Corporate venture capital groups tend to differ from traditional venture capital firms, which are usually focused on a return on direct investments in early-stage companies. Corporate venture capital groups find greater value in learning about new technologies that could benefit the corporate parent. Many do that through accelerator or incubator programmes, which often include a combination of direct investment and business development coaching (see "Accelerators v Incubators" at bottom of page).
Corporate accelerators and incubators tend to target companies at different stages of maturity. But they aim to do essentially the same thing: attract specific types of startups to help solve a specific set of problems for the corporation. Problems may range from internal back-office functionality to customer-facing products or services. We refer to these arrangements as "accelerators" throughout this article.
For corporations, accelerators can amount to a faster, cheaper, and less risky means to innovate compared with the corporate entity's going it alone. Likewise, accelerators can be an effective means for startups to lessen their risk of scaling. Startups also benefit by gaining access to expertise, funding, and a halo effect of the corporation's brand (see "10 Elements of a Successful Corporate Accelerator").
The programmes are highly competitive. Corporate accelerators often review thousands of applications each year but ultimately invest in only a few. Managed well, the relationship can reap rewards for the sponsoring corporation and startup, while also creating value for customers.
JetBlue's venture arm demonstrates how.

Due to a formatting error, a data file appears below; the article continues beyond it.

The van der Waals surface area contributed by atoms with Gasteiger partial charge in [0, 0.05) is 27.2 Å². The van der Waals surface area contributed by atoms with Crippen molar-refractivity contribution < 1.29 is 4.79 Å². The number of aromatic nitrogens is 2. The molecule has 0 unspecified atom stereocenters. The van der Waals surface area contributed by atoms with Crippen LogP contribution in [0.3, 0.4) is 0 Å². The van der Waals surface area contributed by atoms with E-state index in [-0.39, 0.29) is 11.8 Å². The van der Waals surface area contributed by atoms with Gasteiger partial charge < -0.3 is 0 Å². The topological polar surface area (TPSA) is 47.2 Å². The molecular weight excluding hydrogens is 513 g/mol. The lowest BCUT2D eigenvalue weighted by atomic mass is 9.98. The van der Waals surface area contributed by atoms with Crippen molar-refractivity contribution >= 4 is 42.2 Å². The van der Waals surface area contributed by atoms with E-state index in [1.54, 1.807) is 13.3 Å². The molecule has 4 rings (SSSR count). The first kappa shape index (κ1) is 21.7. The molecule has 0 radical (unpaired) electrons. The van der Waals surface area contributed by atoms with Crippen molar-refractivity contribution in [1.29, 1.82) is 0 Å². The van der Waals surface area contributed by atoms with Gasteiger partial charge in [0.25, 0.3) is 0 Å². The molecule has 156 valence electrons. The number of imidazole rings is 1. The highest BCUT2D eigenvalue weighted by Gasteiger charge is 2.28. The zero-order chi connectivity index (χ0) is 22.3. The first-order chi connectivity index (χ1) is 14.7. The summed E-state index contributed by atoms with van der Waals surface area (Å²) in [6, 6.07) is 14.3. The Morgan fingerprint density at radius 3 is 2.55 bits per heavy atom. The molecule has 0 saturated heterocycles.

A knowledge-building exercise
JetBlue Technology Ventures targets early-stage companies — particularly those in their first few rounds of funding — at the nexus of technology and travel.
It is focused primarily on startups that want to improve things such as customer service; airline operations and maintenance; revenue management, sales, and distribution; and regional transport. And it looks for companies that are on one of three trajectories: Those that could make an impact within 18 months, those whose products could come to market within two to five years, and those with a seven- to ten-year horizon. Most fall into the first category, said Priest, who sits on the venture arm's investment committee.
JetBlue Technology Ventures has reviewed applications from more than 2,500 hopeful startups during the past two and a half years. Its portfolio consists of fewer than two dozen companies.
About 10% of applicants undergo a round of face-to-face interviews. From there, about 50 startups receive heavy due diligence from JetBlue Technology Ventures, which digs into the companies' profitability outlooks, cash forecasts, and growth potential. Up to a dozen startups might ultimately receive an investment in a given year.
Through the partnerships, startups receive proof-of-concept testing to help strengthen their value proposition, access to the airline's network of investors and travel industry experts, business development guidance, mentorship, and public relations assistance. Perhaps most important: The startups are able to test products through JetBlue, which caters to a critical mass of 40 million customers, passing through more than 100 destinations on a fleet of almost 250 aeroplanes.